I know college coaches leave after the regular season but before the bowls all the time, but I don’t like it. I really don’t think a lot of recruitment gets done December 1-January 1 (I could be wrong) but these coaches preach togetherness, leadership, how nobody is above the team, then they leave them hanging. If Nick Saban left today and came to Wisconsin would I feel this way? I’d be happy we got Saban but still wouldn’t like that he left his team high and dry before a BCS game.
Now, that last part of that paragraph is ever-present in today’s society. When someone does/says/writes something contrary to their beliefs or that threatens something they believe in, they often have a hostile response. Wisconsin fans believe Bielema leaving puts us in a tougher spot to win the Rose Bowl. I agree. But I believe (I think) that if the the roles were reversed and we were getting a coach from a high profile college who left his BCS team hanging, I would still not like the decision to leave his former team high and dry.
Case and point. Sunday night Bob Costas came under a lot of fire for taking his pro-gun control stance at halftime of SNF. Fox News basically went crazy and even had a debate if Costas should get fired. Hardcore Democrats praised Costas. Now, if you are going to chastise Costas for taking a political stance on a forum basically designed to talk about football, then fine. You guys know how I feel about politics (I turned on Black Ops at half so I missed the actual segment) but I think there are rational arguments for both sides. The anti-political part of me says keep this political crap/amendment rights crap out of a spot designed to showcase the best football plays of the day. On the other hand, having a sensible discussion about a social issue that is becoming more rampant (see Chicago) is something that we all could benefit from. Should it have been done on SNF? No, Costas has Costas Live and other shows, but neither draw the audience that SNF does. My biggest problem with the furor over the Costas incident was that if he had taken the opposite stance, Fox News would have praised him and Democrats would have torn him to shreds. If you have a problem with where he said it, great. If you have a problem with what he said, you’re only mad that he took a stance contrary to yours. Can you be mad at Costas for both reasons? Absolutley. Just make sure all your anger isn’t because he was pro gun control (Bielema leaving hurts our Rosse Bowl chances)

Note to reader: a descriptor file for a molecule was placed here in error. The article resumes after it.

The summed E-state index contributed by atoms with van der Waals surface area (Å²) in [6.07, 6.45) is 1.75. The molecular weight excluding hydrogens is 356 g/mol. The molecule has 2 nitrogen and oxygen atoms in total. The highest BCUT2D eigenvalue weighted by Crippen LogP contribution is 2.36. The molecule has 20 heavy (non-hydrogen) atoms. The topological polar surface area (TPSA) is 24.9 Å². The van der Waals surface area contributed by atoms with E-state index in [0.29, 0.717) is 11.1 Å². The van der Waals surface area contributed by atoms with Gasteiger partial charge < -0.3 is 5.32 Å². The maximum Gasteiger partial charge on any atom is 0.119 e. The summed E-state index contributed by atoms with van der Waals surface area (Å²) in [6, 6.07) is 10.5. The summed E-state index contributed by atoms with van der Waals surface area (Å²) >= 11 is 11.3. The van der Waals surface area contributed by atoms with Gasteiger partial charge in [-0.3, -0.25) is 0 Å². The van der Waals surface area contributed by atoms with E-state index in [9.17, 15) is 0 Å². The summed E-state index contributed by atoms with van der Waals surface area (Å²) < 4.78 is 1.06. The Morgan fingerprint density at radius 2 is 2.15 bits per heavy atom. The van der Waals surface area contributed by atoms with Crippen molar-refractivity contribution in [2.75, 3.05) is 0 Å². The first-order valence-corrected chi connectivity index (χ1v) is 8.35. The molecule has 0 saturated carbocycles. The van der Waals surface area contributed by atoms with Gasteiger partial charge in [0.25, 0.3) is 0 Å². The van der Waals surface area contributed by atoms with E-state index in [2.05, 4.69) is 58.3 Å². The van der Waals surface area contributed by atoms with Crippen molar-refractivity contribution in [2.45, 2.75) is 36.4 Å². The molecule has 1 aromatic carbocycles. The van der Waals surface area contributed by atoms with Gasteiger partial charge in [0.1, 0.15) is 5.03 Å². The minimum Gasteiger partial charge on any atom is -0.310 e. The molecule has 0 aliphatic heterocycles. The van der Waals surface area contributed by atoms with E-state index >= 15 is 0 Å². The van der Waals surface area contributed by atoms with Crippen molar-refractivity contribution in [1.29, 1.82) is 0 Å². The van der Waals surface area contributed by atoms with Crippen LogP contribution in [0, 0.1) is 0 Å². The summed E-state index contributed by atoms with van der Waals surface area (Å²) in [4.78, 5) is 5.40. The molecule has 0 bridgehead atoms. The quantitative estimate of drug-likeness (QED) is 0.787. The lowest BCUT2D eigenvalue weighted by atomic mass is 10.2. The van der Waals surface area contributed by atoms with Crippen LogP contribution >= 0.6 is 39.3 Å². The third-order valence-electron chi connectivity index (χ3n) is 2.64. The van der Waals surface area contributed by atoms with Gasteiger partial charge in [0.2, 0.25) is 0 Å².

Lastly, I went to the Capital One Bowl in 2007, have had football season tickets all four years in college 2007-2010, went to every Big Ten game except ones where I had other plans (aka monster party at Brando’s house where we still had the game on or if I had friends in town), have had Basketball season tickets for over 15 years, went to the school. I can’t remember a game I didn’t watch (Ok, I listened to the Oregon State game because I was watching Sarah run the Tough Mudder), but as stated above, I don’t think I need to like Bielema to be a true fan.
I’m sure the only thing people will take out of this is that my fantasy team hasn’t won a championship.